Embeddable leaking – another step to a networked future for journalism

Computerworld reports on plans by Wikileaks to allow “newspapers, human rights organizations, criminal investigators and others to embed an “upload a disclosure to me via Wikileaks” form onto their Web sites”.

“We will take the burden of protecting the source and the legal risks associated with publishing the document,” said Julien Assange, an advisory board member at Wikileaks, in an interview at the Hack In The Box security conference in Kuala Lumpur, Malaysia.

It’s a first class idea that addresses two major problems with investigative journalism: the risk of legal costs in pursuing investigations; and the need to build relationships between potential whistleblowers and Wikileaks’ technology.

In a nutshell, it’s a networked solution that piggybacks on the trust, relationships and audience built by publishers, NGOs and bloggers, and distributes the technology of Wikileaks so that users aren’t expected to come to them.

2 thoughts on “Embeddable leaking – another step to a networked future for journalism

  1. Peter Demain

    One of those early rise days here so apologies if this reasoning doesn’t strike much of a chord since I’m still a little asleep.

    British newspapers local and national today have been mostly bought up by big corporate bodies; these by their nature they wish to deliver the maximum profit possible. Contrast this to an artist without such a business mind might deign to forego success to cater to a small audience, or his own passions – it is my belief that the very best in journalism approaches ‘art’.

    Amongst those who’d consider themselves quality journalists – the sort who love digging for unique stuff that needs a lot of work – we’ve a pressure for change. Simple reason is that the owners at the top view investigations in the same flavour as 60s-70s Times Insight as being too expensive to detriment of ‘productivity’ and costs. So cheap, easy stories are favoured which leads to an obvious decline in journalism.

    Since most papers that pay cash want stuff fast and cheap but not ‘good’ in the qualitative sense the subsection to which I belong has a problem: How do idealistic journos carry on the good investigative work of Insight and others in their heydays? Just how do we get the funds? Say I want to do a blog series on…Mossad infiltration in Britain – an expensive, arduous, ambitious undertaking. Impossible too: Even if my blog is popular and I gain a modest income from other sources it just can’t be done.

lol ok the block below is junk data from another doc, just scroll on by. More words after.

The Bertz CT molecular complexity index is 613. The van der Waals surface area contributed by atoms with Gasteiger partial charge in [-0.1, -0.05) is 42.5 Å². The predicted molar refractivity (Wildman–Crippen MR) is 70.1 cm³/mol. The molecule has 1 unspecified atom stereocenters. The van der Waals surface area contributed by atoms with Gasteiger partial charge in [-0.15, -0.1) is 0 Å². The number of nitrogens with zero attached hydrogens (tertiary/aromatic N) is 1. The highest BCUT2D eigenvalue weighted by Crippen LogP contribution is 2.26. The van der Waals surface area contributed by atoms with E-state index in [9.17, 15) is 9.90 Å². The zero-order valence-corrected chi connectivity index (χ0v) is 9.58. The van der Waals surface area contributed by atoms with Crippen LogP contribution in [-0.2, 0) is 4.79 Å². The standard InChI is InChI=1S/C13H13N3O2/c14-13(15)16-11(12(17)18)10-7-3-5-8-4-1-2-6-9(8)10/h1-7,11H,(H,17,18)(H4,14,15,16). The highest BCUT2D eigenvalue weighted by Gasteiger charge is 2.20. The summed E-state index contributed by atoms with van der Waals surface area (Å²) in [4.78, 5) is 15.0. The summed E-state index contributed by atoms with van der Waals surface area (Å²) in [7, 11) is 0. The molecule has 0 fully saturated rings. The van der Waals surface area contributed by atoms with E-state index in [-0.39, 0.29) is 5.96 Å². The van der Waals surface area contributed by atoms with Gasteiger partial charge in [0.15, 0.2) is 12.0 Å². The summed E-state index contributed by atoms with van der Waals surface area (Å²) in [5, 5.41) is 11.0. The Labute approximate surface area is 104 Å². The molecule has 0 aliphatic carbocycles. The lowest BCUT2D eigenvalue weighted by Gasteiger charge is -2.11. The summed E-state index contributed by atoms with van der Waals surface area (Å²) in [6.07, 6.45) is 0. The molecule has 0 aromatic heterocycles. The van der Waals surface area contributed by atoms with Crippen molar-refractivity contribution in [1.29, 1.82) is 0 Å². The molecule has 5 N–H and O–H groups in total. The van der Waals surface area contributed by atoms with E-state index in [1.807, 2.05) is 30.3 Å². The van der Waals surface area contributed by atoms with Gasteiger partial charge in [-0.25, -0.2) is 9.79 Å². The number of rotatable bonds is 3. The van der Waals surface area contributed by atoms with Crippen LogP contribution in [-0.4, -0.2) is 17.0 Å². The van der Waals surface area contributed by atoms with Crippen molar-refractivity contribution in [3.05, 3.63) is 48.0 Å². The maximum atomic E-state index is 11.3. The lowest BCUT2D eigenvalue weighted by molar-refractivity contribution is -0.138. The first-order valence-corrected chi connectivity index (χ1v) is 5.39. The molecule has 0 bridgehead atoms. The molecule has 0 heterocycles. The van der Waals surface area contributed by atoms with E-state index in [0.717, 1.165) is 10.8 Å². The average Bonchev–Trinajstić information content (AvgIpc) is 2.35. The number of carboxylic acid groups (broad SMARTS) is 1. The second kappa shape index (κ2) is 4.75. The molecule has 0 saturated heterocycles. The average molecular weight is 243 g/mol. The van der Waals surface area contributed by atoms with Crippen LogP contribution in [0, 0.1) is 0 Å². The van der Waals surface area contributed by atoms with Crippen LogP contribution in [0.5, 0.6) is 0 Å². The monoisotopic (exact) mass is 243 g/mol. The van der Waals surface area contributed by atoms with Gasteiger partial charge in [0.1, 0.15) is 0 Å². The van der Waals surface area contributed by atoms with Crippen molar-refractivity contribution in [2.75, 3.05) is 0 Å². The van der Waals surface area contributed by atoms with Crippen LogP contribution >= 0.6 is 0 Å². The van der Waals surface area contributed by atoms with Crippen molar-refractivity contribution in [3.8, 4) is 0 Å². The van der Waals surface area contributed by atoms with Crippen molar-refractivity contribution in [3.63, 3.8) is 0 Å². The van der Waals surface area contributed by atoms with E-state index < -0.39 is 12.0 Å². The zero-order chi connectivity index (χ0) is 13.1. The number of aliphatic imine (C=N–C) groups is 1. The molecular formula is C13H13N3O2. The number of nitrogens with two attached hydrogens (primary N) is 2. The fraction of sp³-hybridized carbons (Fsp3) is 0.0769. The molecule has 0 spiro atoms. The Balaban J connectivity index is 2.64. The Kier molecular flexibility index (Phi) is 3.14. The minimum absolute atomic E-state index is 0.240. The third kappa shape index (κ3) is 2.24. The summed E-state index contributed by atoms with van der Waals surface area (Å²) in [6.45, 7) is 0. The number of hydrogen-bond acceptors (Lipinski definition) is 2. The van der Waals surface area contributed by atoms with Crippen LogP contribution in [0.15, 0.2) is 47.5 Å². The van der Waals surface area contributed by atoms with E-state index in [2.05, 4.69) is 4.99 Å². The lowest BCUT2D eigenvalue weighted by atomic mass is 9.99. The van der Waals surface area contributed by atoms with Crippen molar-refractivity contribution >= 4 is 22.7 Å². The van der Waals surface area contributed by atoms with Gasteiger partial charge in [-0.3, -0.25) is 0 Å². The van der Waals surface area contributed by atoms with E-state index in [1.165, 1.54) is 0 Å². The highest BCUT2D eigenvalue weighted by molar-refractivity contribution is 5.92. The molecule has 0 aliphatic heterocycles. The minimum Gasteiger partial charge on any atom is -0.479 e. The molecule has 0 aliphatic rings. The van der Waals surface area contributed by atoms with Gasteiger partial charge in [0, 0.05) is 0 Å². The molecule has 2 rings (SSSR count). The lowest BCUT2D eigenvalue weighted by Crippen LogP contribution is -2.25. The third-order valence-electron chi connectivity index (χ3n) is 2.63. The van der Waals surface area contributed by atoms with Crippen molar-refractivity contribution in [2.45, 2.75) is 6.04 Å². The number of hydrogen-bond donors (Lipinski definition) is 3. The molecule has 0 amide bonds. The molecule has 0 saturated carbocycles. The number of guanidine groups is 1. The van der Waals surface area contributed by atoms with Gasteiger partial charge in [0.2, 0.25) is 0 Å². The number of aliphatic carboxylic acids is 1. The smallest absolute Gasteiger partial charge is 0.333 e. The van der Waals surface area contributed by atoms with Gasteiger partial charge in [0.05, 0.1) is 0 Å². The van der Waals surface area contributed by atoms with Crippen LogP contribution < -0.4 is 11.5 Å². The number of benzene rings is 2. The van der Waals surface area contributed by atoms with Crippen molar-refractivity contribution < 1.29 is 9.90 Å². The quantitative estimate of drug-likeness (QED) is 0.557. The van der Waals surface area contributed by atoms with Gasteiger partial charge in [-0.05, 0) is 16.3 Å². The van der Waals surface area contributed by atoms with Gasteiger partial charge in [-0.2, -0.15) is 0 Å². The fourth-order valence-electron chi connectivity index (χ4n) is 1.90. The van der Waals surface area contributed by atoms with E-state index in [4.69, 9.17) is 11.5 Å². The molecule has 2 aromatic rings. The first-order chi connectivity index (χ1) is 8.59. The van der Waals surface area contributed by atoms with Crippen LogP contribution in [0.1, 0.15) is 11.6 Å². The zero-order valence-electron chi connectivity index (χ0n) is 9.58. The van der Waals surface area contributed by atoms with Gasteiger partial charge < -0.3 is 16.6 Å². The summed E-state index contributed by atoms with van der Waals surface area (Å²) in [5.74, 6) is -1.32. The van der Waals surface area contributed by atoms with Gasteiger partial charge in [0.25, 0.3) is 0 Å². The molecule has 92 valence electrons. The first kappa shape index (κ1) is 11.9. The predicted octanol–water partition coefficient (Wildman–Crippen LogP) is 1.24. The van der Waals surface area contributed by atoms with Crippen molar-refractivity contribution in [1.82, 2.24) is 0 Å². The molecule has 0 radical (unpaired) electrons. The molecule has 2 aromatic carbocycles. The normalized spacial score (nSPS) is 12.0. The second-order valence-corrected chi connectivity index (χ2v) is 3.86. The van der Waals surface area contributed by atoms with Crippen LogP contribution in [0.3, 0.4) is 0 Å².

Which leads me to the topic; this legal wariness you allude to is quite broadly cast aside in the cheap celeb or scare stories that were once a redtop mainstay but have filtered somewhat into the ‘quality’ press. If you’re willing to insult somebody, sometimes even a vulnerable person in an ambiguous scenario, then you weigh a potential libel payout against the sales gained from your story. The Daily Mail has been notorious for this. The PCC which is supposed to punish this has been notorious for its ineffectuality when it comes to aggrieved persons who have suffered from a rag’s libelliousness.

    Insulting or smearing a person doesn’t achieve much, and can actually harm; but it is is quite common year on year. But say we want to investigative a big corruption or atrocity but need to break some laws to get there; even if internal opinion at a newspaper/magazine favours it why should it not be done? I like money, I like getting paid same as most people – but alongside this there’s a vague principle called the ‘greater good’ which I dip my toes into from time to time.

    In a nutshell; illegal and cheap are favoured over legal and expensive. Illegal and expensive are virtually non-existent from the British press because it goes against the present-day prevailing mentality of quantity over quality and profit over principle. This is one component of the disease which now wracks journalism so heavily.

    It’s funny that a comment I wrote of this flavour on another blog was termed a ‘rant’ – I’m rarely angry in person so it’s amusing that posts which are meant to be wistful, reflective, or analytical get seen as emotional and wild in sentiment.

    Sorry for the length of this…I should do a book.

    -Pete @ dirtygarnet.com

    Reply
  2. Pingback: Dai primi contatti a Bruxelles al ‘bunker ‘ di Londra: storia e retroscena dei ‘diari afghani’ di WikiLeaks | LSDI

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